Summer 2015's top reads for toddlers to teens
Get children reading early and give them a gift for life. Here Madeleine Keane runs through holiday books for young readers from toddlers to teenagers
Many summers have passed since I first declared to my daughters that I was instituting 'Reading Hour.'
We were on holidays in Dunmore East and had returned from an Enid Blytonesque day of sand castles and rock pools, sun kissed but fractious: the late afternoon lull threatened thunder. A dive into the imagination would bring back the warmth, and besides, Mummy wanted time between the covers. So out came Anne Tyler, The Voyage of the Dawn Treader and Guess How Much I Love You? and thus a gorgeous new family tradition was launched.
They took to it quickly, but then I'd introduced them to books very early: beside their little faces in the cot I would place tiny tomes featuring mirrors, feathers, sparkles, and, later on, inflatable books went into the bathwater with baby. With reading you can never start early enough.
Children's publishing has grown into a vast industry since then and parents are spoilt for choice. So this is a quick trot through some reliable classics as well as what's hot this summer for young readers.
Sleepy toddlers have been lulled for generations with Margaret Wise Brown's comforting classic Goodnight Moon (Pan Macmillan) while many mothers swear by the antics of Dr Seuss' great anarchist The Cat in the Hat (Harper Collins). Babies love new sensations: Finnish writer Tove Jansson's Moomins Touch and Feel Playbook fits the bill (Puffin).
As they develop, so do the storylines. I Love Dad (Simon & Schuster) is Judi Abbot's sweet tale of a young dinosaur and the fun day he spends with his dad, and You Can't Take an Elephant on a Bus (Bloomsbury) is Patricia Cleveland-Peck and David Tazzyman's humorous mismatch of animals and different types of transport. A whale on a bike: 'what it would be like/- without a bottom to sit on the seat./ And how would he pedal without any feet?'
FIVE YEARS AND UP
For five-year-olds and upwards, Harper Collins have just reissued a handsome new edition of The High Hills, Jill Barklem's chronicle of the happenings in Brambly Hedge. Shades here of Beatrix Potter, whose tales of Jemima Puddle-duck and Miss Tiggywinkle are lovely for parents to enjoy with the child who has just started to read (Ladybird.) Staying with beloved classics, Fantastic Mr Fox (Puffin) is a superb first encounter with the matchless Roald Dahl.
For more confident readers, Nigel Quinlan's debut The Maloneys' Magical Weatherbox (Hachette), is a vivid romp round an Irish family who run a B&B and the global climate, no less! And My Ireland Activity Book - The Cliffs of Moher & The Burren is the first in a new series from the O'Brien Press, and features quizzes, colouring pages, puzzles: educational and enjoyable for those torturous, are-we-there-yet? car journeys.
TWEENIES (NINE TO 12)
Turning to the tweenies (ages nine to 12) who should by now know what they like: it's a good time to engage their other interests. In Jon Walter's historical novel My Name's Not Friday (David Fickling), orphan Samuel is sold by Father Mosely into slavery at a Confederate cotton plantation. Samuel-Friday must endure the Civil War and return home to his brother, Joshua.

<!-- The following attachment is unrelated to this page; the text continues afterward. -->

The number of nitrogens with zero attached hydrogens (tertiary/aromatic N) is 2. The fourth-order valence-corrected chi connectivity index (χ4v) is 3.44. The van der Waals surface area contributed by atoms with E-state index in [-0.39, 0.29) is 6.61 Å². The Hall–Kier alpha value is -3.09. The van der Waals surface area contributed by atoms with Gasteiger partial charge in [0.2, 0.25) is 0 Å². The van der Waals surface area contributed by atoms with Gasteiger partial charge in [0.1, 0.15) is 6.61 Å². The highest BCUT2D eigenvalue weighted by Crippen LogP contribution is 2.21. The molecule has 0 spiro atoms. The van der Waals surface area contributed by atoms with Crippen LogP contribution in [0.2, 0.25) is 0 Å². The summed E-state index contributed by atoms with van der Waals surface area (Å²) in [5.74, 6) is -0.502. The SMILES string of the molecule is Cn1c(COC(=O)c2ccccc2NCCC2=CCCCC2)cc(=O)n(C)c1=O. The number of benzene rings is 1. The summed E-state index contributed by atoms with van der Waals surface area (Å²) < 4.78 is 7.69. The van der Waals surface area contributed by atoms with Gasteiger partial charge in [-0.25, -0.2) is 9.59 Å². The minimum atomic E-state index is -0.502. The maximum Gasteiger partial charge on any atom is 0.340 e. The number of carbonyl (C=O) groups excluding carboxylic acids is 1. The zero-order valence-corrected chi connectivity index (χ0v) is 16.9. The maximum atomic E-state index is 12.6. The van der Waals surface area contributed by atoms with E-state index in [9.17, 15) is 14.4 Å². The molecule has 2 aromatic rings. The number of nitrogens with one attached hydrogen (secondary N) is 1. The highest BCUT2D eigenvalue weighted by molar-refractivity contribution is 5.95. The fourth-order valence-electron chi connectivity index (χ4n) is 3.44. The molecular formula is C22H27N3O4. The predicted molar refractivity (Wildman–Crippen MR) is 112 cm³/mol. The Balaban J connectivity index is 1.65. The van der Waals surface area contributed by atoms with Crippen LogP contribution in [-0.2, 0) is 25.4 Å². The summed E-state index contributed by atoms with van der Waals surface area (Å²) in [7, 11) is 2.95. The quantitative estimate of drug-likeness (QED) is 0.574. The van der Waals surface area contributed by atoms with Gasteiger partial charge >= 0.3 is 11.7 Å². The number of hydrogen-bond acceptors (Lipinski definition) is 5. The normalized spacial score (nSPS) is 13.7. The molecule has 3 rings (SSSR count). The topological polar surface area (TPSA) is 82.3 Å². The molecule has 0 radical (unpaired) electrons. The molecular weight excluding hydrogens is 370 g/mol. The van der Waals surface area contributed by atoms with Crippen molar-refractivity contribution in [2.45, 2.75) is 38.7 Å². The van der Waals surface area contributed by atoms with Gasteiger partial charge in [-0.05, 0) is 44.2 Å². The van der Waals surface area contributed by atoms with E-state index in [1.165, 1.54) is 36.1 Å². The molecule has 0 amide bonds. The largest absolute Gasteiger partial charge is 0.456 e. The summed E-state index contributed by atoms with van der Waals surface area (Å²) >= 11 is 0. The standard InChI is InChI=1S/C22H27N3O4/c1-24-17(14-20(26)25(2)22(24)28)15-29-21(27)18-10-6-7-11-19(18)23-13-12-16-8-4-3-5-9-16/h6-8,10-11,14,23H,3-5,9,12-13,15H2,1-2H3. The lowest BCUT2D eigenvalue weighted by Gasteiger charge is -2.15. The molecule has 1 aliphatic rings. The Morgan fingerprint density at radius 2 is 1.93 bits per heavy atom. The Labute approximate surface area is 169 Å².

New from bestselling Irish children's author Judi Curtin is Only Eva (O'Brien Press). Our eponymous heroine, a busybody who thinks she can solve everyone's problems, often ends up needing help from her friends. From the same imprint, Rugby Rebel is latest in the hugely popular 'sport & spooks' series from Gerard Siggins which tells of young rugby star Eoin Madden's ghostly adventure.
Brilliant (Macmillan Children's) is exactly that - Roddy Doyle's Dublin kids take on the Black Dog - a clever treatment of depression. From Little Island comes The Wordsmith, Galway writer Patricia Forde's post-apocalyptic world, The Ark is a dark, scary, compelling place.
Which brings me to the teenage years. Liz Kessler's Read Me Like A Book (Indigo) is a thoughtful coming-of-age story: 17-year-old Ashleigh is preparing for her A-levels while dealing with her parents' divorce and her own inner torments. In Resonance (O'Brien Press), Celine Kiernan blends the supernatural, sci-fi and romance to superb effect: highly regarded, her work is considered as compelling "and unsettling as Poe's ghastlier moments."
The indefatigable Eoin Colfer has just published the third book in his WARP series. FBI agent Chevie is trapped in Victorian England and will be burnt at the stake as a witch unless pal Riley can save them both from the wormhole in the gripping The Forever Man. I also recommend Love Hurts (Corgi) a collection of excerpts and short stories, edited by Britain Children's Laureate Malorie Blackman. While its theme of love against the odds and romantic encounters will appeal to young adults, it also offers a tasting menu of different writers to sample.
Looking Glass Girl (Puffin) is the newest offering from Cathy Cassidy, who won the prestigious 'Queen of Teen' award. Alice is delighted to be invited to Savannah's sleepover; she's long wanted to join this gang. But an accident changes everything and Alice is rushed to hospital. Teenage girls have given this retake of Lewis Carroll's adventures the thumbs-up.
Whether you choose wizards, wormholes or wonderland, happy summer reading!
Sunday Indo Living